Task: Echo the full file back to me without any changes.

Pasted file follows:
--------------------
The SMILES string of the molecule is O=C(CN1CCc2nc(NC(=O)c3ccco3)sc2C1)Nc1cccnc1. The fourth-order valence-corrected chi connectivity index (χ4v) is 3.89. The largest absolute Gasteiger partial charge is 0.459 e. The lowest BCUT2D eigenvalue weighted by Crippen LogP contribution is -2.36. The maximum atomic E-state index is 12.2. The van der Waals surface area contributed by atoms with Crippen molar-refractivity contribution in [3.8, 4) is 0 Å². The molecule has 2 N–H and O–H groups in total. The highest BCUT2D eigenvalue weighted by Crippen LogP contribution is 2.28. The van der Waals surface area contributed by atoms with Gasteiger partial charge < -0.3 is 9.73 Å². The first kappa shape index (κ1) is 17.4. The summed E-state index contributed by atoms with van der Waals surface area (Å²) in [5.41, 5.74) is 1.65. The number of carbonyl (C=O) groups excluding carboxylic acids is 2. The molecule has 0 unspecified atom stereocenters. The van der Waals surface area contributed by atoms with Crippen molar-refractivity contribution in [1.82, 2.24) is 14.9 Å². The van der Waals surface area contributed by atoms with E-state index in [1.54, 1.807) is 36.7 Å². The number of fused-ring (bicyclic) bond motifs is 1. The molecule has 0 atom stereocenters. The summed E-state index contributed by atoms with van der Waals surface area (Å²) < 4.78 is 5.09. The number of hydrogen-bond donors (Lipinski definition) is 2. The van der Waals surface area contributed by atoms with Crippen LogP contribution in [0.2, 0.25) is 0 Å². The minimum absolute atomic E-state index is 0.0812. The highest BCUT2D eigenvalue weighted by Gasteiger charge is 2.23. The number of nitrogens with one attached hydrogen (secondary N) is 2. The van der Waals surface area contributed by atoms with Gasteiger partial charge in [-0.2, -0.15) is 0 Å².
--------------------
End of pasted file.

The SMILES string of the molecule is O=C(CN1CCc2nc(NC(=O)c3ccco3)sc2C1)Nc1cccnc1. The fourth-order valence-corrected chi connectivity index (χ4v) is 3.89. The largest absolute Gasteiger partial charge is 0.459 e. The lowest BCUT2D eigenvalue weighted by Crippen LogP contribution is -2.36. The maximum atomic E-state index is 12.2. The van der Waals surface area contributed by atoms with Crippen molar-refractivity contribution in [3.8, 4) is 0 Å². The molecule has 2 N–H and O–H groups in total. The highest BCUT2D eigenvalue weighted by Crippen LogP contribution is 2.28. The van der Waals surface area contributed by atoms with Gasteiger partial charge < -0.3 is 9.73 Å². The first kappa shape index (κ1) is 17.4. The summed E-state index contributed by atoms with van der Waals surface area (Å²) in [5.41, 5.74) is 1.65. The number of carbonyl (C=O) groups excluding carboxylic acids is 2. The molecule has 0 unspecified atom stereocenters. The van der Waals surface area contributed by atoms with Crippen molar-refractivity contribution in [1.82, 2.24) is 14.9 Å². The van der Waals surface area contributed by atoms with E-state index in [1.54, 1.807) is 36.7 Å². The number of fused-ring (bicyclic) bond motifs is 1. The molecule has 0 atom stereocenters. The summed E-state index contributed by atoms with van der Waals surface area (Å²) < 4.78 is 5.09. The number of hydrogen-bond donors (Lipinski definition) is 2. The van der Waals surface area contributed by atoms with Crippen LogP contribution in [0.2, 0.25) is 0 Å². The minimum absolute atomic E-state index is 0.0812. The highest BCUT2D eigenvalue weighted by Gasteiger charge is 2.23. The number of nitrogens with one attached hydrogen (secondary N) is 2. The van der Waals surface area contributed by atoms with Gasteiger partial charge in [-0.2, -0.15) is 0 Å².